Here’s a modern Japanese home like no other, a design that’s barely there in a breathtaking setting above the rocks on the rugged Nanki-Shirahama coastline. It’s a seaside home that references traditional Japanese houses and Japanese interior design while infusing the whole with the minimalist spirit of modern Japanese architecture. Welcome to Wa House, a small masterpiece meticulously conceived by Gwenael Nicolas of Curiosity Studio who worked with Atelier Haretoke to create a home that’s at one with the heritage of Japanese interior design, while simultaneously using that remarkable setting as its ultimate reference point. As the architects say of the modern Japanese architecture of Wa House: “It confronts nature while accepting its challenge.”
Unusually for a modern Japanese house, there are dark colours to the exterior, carefully selected so that its modern Japanese architecture blends in with the tones of the rocks around it. Roof, in keeping with the unexpected language of modern Japanese architecture created here, resembles a wing, the better for Wa House to withstand weather sweeping in from the ocean towards its guests. Exterior doors slide into walls opening a new take on a Japanese living room to the elements and the ocean beyond as a modern Japanese house becomes part of an ancient landscape. When it comes to domestic modern architecture, Wa House can claim to be something of a landmark.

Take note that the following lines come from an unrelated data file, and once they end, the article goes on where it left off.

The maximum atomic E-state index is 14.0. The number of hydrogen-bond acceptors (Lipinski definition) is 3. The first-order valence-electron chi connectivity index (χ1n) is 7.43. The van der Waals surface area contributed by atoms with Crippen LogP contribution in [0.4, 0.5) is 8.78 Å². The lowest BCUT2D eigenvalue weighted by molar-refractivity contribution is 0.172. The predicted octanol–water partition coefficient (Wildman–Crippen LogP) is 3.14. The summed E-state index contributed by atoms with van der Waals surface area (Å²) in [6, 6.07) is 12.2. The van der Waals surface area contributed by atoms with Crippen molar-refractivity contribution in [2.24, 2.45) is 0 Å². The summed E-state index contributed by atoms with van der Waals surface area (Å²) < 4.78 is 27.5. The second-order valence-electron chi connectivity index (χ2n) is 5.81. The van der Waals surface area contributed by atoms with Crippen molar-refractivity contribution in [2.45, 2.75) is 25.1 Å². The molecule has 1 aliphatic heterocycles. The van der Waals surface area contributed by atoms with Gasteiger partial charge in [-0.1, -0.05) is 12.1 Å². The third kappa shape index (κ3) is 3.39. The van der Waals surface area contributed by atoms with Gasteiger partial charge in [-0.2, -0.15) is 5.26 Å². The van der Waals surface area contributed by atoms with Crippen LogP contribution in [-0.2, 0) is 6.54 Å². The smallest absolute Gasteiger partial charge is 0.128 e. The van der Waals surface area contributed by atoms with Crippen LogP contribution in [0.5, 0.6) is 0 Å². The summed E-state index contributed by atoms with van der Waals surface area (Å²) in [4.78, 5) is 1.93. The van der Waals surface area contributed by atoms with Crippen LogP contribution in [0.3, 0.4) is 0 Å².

Inside, minimalist modern Japanese house style is expressed in a 21st century version of Japanese interior design taking calmness as its key with switches, lights and handles concealed in dark wood panelling. Traditional Japanese houses are referenced with space for a tea ceremony and a kitchen designed – in the spirit of this beguiling slice of modern Japanese architecture – as a monolithic structure facing the ocean, the Japanese interior design concept being to feed the soul and body at the same time. Architects often work in crowded cities. Here, in a coastal modern Japanese house, its creators want their retreat, this seaside entry into the annals of modern Japanese architecture, to “trigger emotions and sensations that have been diminished by the urban lifestyle”. We’re calmer already.
For another dose of modern masterpieces, check out this Norwegian cabin.